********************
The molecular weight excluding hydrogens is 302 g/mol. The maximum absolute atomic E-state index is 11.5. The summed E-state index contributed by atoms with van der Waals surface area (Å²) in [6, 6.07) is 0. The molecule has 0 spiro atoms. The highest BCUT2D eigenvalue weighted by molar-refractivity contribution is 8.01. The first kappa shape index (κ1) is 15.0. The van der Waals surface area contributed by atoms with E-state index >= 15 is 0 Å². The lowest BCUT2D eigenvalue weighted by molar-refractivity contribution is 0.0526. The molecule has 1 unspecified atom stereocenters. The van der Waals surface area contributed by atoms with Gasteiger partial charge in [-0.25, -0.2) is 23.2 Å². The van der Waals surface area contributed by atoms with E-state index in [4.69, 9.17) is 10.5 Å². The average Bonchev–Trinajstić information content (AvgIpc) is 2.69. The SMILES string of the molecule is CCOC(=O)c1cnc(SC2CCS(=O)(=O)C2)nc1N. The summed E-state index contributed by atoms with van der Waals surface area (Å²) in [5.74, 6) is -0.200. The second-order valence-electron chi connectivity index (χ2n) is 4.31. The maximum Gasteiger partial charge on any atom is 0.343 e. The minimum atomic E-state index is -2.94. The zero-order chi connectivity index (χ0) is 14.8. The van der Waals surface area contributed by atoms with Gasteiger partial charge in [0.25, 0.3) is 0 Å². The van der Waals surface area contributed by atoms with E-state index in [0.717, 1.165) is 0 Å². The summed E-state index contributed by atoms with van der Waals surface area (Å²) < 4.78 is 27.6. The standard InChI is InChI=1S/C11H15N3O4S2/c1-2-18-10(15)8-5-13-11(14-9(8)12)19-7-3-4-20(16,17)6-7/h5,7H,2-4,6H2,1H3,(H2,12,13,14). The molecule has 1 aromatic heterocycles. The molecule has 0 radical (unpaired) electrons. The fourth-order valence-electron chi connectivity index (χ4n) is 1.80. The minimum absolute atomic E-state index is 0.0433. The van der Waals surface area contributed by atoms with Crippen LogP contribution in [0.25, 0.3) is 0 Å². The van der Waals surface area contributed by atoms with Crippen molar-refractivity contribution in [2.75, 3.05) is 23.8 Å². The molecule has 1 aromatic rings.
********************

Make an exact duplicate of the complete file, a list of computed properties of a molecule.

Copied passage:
The molecular weight excluding hydrogens is 302 g/mol. The maximum absolute atomic E-state index is 11.5. The summed E-state index contributed by atoms with van der Waals surface area (Å²) in [6, 6.07) is 0. The molecule has 0 spiro atoms. The highest BCUT2D eigenvalue weighted by molar-refractivity contribution is 8.01. The first kappa shape index (κ1) is 15.0. The van der Waals surface area contributed by atoms with E-state index >= 15 is 0 Å². The lowest BCUT2D eigenvalue weighted by molar-refractivity contribution is 0.0526. The molecule has 1 unspecified atom stereocenters. The van der Waals surface area contributed by atoms with Gasteiger partial charge in [-0.25, -0.2) is 23.2 Å². The van der Waals surface area contributed by atoms with E-state index in [4.69, 9.17) is 10.5 Å². The average Bonchev–Trinajstić information content (AvgIpc) is 2.69. The SMILES string of the molecule is CCOC(=O)c1cnc(SC2CCS(=O)(=O)C2)nc1N. The summed E-state index contributed by atoms with van der Waals surface area (Å²) in [5.74, 6) is -0.200. The second-order valence-electron chi connectivity index (χ2n) is 4.31. The maximum Gasteiger partial charge on any atom is 0.343 e. The minimum atomic E-state index is -2.94. The zero-order chi connectivity index (χ0) is 14.8. The van der Waals surface area contributed by atoms with Gasteiger partial charge in [0.25, 0.3) is 0 Å². The van der Waals surface area contributed by atoms with E-state index in [0.717, 1.165) is 0 Å². The summed E-state index contributed by atoms with van der Waals surface area (Å²) < 4.78 is 27.6. The standard InChI is InChI=1S/C11H15N3O4S2/c1-2-18-10(15)8-5-13-11(14-9(8)12)19-7-3-4-20(16,17)6-7/h5,7H,2-4,6H2,1H3,(H2,12,13,14). The molecule has 1 aromatic heterocycles. The molecule has 0 radical (unpaired) electrons. The fourth-order valence-electron chi connectivity index (χ4n) is 1.80. The minimum absolute atomic E-state index is 0.0433. The van der Waals surface area contributed by atoms with Crippen LogP contribution in [0.25, 0.3) is 0 Å². The van der Waals surface area contributed by atoms with Crippen molar-refractivity contribution in [2.75, 3.05) is 23.8 Å². The molecule has 1 aromatic rings.